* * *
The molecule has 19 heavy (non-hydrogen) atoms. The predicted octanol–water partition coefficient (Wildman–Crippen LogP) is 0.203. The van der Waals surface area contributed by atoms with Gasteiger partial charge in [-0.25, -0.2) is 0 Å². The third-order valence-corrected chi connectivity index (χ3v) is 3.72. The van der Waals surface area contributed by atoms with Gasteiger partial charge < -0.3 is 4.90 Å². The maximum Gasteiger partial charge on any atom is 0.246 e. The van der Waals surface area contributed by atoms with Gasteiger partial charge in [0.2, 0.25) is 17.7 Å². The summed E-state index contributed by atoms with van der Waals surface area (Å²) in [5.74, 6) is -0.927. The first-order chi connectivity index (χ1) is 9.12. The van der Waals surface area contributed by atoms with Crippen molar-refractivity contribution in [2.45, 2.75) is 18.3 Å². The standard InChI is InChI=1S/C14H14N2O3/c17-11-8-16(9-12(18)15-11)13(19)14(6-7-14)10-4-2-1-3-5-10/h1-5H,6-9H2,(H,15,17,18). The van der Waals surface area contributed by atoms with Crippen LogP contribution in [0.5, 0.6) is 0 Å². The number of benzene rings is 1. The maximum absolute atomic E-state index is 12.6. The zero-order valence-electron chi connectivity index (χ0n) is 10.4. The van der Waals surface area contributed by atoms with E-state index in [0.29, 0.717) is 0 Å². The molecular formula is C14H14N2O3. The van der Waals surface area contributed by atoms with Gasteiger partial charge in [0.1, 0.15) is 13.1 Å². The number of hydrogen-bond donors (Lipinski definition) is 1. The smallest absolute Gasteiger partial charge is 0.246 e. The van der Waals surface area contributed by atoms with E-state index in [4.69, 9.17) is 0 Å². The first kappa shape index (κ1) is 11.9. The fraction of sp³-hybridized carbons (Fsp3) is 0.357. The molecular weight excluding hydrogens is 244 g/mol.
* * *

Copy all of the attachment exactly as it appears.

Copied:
The molecule has 19 heavy (non-hydrogen) atoms. The predicted octanol–water partition coefficient (Wildman–Crippen LogP) is 0.203. The van der Waals surface area contributed by atoms with Gasteiger partial charge in [-0.25, -0.2) is 0 Å². The third-order valence-corrected chi connectivity index (χ3v) is 3.72. The van der Waals surface area contributed by atoms with Gasteiger partial charge < -0.3 is 4.90 Å². The maximum Gasteiger partial charge on any atom is 0.246 e. The van der Waals surface area contributed by atoms with Gasteiger partial charge in [0.2, 0.25) is 17.7 Å². The summed E-state index contributed by atoms with van der Waals surface area (Å²) in [5.74, 6) is -0.927. The first-order chi connectivity index (χ1) is 9.12. The van der Waals surface area contributed by atoms with Crippen molar-refractivity contribution in [2.45, 2.75) is 18.3 Å². The standard InChI is InChI=1S/C14H14N2O3/c17-11-8-16(9-12(18)15-11)13(19)14(6-7-14)10-4-2-1-3-5-10/h1-5H,6-9H2,(H,15,17,18). The van der Waals surface area contributed by atoms with Crippen LogP contribution in [0.5, 0.6) is 0 Å². The number of benzene rings is 1. The maximum absolute atomic E-state index is 12.6. The zero-order valence-electron chi connectivity index (χ0n) is 10.4. The van der Waals surface area contributed by atoms with E-state index in [0.29, 0.717) is 0 Å². The molecular formula is C14H14N2O3. The van der Waals surface area contributed by atoms with Gasteiger partial charge in [0.1, 0.15) is 13.1 Å². The number of hydrogen-bond donors (Lipinski definition) is 1. The smallest absolute Gasteiger partial charge is 0.246 e. The van der Waals surface area contributed by atoms with E-state index in [4.69, 9.17) is 0 Å². The first kappa shape index (κ1) is 11.9. The fraction of sp³-hybridized carbons (Fsp3) is 0.357. The molecular weight excluding hydrogens is 244 g/mol.